Conversation should always end with a question or a confirmation for completion.
Use context to connect with the user.
Use vocabulary that reflected the brand identity.
I created a rough flow structure of the conversation, along with user's inputs and Ly's intents, for the purpose of a better design system.
Next, I had to think of error strategies or fallbacks, messages that a bot would convey if it is unable to understand a user input. This would help with task completion and to save time. There would be three kinds of fallbacks: global, context-specific and help.
I sketched out a few design ideas for the kiosk interface, a means of auxiliary support to the primarily voice-driven product. I was inspired by the idea of children's board books, i.e., to really break down and simplify the content while not sounding patronising to the users.
Option B was preferred by 88% of the users as they felt that the button was more accessible and visible when it's in the centre of the screen.
33% users' thoughts:
simpler to understand, less is more, less to focus especially for this target audience.
48% users' thoughts:
easier to see multiple jobs, resembles a bulletin board, comparable listing, concise, faster access even if there's more information load.
19% users' thoughts:
more reliable, everything is visible clearly.
Even though Option B fared the best and since these preference tests can't include voice interaction, I chose to go with Option A. Displaying just one job listing per page will allow the user to apply for it by saying "Apply for job". Multiple job listings on the screen wouldn't allow this.
Out of the 26 users that tested, 65% of them preferred Option B. Below are some of their reasons:
• even if they are computer-illiterate, they would have seen a keyboard
• it is more visually understandable
• a larger than normal keyboard (not necessarily QWERTY) is a lot more intuitive than the letter thing like old Nintendo games
• clearly illustrates keyboard
Out of the 26 users that tested, 65% of them preferred Option B. Below are some of their voices of reason:
Unfortunately, it's not easy to do early remote testing using wireframes with computer-challenged users so I resorted to asking computer-savvy testers to pretend to be otherwise. More concrete decisions are contingent on testing done out in the field.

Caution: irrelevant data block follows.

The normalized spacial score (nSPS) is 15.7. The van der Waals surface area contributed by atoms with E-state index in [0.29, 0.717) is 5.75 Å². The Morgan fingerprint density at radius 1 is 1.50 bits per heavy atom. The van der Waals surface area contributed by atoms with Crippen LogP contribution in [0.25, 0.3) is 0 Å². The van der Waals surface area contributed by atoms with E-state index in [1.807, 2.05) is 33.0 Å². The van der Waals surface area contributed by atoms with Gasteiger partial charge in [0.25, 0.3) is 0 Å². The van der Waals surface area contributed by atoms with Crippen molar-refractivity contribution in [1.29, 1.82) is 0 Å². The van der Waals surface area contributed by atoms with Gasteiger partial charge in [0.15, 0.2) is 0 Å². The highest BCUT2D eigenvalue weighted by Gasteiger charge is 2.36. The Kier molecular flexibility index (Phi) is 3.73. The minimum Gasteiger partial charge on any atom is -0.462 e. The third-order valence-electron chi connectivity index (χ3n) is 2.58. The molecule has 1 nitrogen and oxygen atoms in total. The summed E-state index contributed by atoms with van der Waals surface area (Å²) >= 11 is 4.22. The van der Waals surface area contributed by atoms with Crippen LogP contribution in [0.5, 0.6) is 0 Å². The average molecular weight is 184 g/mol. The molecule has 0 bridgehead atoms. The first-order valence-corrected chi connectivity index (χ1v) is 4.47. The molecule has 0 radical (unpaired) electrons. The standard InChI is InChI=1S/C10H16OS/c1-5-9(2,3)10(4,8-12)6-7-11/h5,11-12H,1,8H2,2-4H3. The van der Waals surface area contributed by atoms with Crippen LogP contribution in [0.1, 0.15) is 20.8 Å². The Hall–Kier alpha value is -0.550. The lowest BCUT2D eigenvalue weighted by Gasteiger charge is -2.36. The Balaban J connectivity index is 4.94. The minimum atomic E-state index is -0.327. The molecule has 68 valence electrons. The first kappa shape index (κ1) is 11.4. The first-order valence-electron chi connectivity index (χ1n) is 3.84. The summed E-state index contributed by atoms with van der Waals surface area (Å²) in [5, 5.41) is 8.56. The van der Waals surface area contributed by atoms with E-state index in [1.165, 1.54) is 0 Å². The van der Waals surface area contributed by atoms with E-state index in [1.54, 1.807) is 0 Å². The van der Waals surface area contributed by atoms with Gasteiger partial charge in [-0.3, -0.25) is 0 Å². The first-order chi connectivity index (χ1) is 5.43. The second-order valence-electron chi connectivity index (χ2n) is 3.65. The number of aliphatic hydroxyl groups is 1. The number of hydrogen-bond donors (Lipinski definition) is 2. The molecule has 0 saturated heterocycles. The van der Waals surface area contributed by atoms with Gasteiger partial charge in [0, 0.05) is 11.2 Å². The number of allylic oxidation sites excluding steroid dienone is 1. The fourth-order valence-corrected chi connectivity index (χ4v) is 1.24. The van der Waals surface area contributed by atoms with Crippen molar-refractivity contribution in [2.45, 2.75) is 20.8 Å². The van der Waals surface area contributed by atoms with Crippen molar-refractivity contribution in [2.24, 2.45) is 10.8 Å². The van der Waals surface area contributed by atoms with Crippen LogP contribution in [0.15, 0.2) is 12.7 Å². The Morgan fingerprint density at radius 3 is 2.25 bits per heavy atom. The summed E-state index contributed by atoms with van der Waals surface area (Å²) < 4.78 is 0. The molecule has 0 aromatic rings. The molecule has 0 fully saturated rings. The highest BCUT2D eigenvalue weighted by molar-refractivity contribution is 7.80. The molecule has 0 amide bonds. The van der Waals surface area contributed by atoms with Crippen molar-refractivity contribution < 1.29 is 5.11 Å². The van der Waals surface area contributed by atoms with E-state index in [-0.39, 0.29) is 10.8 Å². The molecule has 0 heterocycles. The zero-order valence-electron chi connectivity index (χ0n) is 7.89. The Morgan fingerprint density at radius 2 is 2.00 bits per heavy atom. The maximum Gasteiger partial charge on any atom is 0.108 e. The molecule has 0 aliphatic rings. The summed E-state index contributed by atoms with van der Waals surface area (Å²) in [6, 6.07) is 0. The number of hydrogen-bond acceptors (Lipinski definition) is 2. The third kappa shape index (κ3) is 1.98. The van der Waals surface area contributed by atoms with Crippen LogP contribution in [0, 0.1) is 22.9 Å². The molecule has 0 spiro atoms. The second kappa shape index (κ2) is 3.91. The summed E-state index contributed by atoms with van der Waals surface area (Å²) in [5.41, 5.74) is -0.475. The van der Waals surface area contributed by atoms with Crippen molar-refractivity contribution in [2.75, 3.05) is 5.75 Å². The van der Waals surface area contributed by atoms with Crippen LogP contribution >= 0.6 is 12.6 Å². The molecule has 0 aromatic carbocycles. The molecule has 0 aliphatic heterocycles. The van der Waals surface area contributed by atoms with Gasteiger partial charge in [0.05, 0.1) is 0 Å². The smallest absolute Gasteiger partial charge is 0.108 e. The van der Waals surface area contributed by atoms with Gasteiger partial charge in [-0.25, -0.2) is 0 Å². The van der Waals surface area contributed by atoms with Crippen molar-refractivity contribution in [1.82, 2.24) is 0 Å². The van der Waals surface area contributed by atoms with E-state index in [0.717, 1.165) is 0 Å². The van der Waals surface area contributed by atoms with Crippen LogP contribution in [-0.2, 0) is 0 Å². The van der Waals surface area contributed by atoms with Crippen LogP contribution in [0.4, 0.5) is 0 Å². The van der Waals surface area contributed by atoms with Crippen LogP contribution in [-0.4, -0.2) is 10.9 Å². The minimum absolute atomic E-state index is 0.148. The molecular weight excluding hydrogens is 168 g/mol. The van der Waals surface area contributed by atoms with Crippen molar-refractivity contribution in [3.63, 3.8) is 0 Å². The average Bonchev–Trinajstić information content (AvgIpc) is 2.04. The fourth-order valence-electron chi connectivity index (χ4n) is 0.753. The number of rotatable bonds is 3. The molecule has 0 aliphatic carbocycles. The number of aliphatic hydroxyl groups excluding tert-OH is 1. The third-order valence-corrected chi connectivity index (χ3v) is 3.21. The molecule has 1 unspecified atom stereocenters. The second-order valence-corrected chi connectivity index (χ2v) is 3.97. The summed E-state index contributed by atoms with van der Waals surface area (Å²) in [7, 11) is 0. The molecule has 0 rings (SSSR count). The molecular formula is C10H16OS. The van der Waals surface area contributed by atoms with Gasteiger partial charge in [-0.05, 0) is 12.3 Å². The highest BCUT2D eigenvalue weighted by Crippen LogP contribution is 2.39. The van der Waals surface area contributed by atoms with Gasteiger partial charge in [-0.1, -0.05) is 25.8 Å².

"Kaam", written as काम , means work in the Hindi language. So I decided to name the product "Kaamly" which also sounds like calmly to give a sense of reassurance.
Following feedback sessions with senior designers and friends, I iterated through various design ideas.
How would more than, say, 6 interview slots (across multiple days) be displayed on the screen? How to ensure users get a quick view of their existing appointments?
In this iteration, it was possible to show more interview slots but this still wouldn't help the user figure out potential conflicts with any existing appointments.
Eureka! A solution that avoids scrolling or clicking through many "pages" of available appointment times by showing user's calendar with existing appointments. This also helps avoid conflicts. Assumption: Not more than 6 appointments would be available per day.
Taking the user through all the 6 steps of the account creation could potentially get tiresome. How to make the job search more instantaneous?
Give user an intermittent and preliminary option to perform a profile-aware job search before going through with the entire account creation process.
Since these users are computer-illiterate, aggressively simplify the task of getting users' information; each input step would be a screen of its own.
I wanted to design a more accessible keyboard. By choosing Android as the underlying OS, a customisable Android keyboard can be implemented by defining an XML file with the keys and their corresponding input values.
What with having seamlessly collected all the required user information already, the step of applying for a job is as simple and quick as the touch of a button.
Present users with suggestion chips to provide a guided and seamless interactive experience.
Included a reassuring onboarding guide with quirky illustrations to ensure users know what the process would be like.
Once all the design decisions were made and all screens had come to life, I linked all of them together and created a Figma prototype that would eventually be used for user testing.View clickable prototype
One of the hardest aspects of this project is to test it with the target audience. How do I find technologically-challenged users? One way is to go to a public location like a library, survey some users to understand their comfort level with technology and select a couple of them on whom to conduct the usability tests. This is going to be my next step as it would give me an initial idea of features that just may not work as I'd hoped they would and iterate further based on those results.
This has been a true passion project which made me step outside my comfort zone. I had to strip away my knowledge of how the Web works currently, simplify the steps to record information as little chunks and in a way that doesn't overwhelm the user. This required a special level of empathy.
Coming up with an unconventional design solution allowed me to think like a UX generalist. Choosing Android as the underlying OS eliminated the requirement for new hardware for the MVP version. This allows easier usability tests, thus reducing investment in terms of time, effort and money. Eventually, product success and funding can help make the decision to build out a stand-alone interface with its own proprietary hardware and software. I absolutely love how challenging this project has been and I hope to conduct some field testing to ensure my solution is indeed a viable one!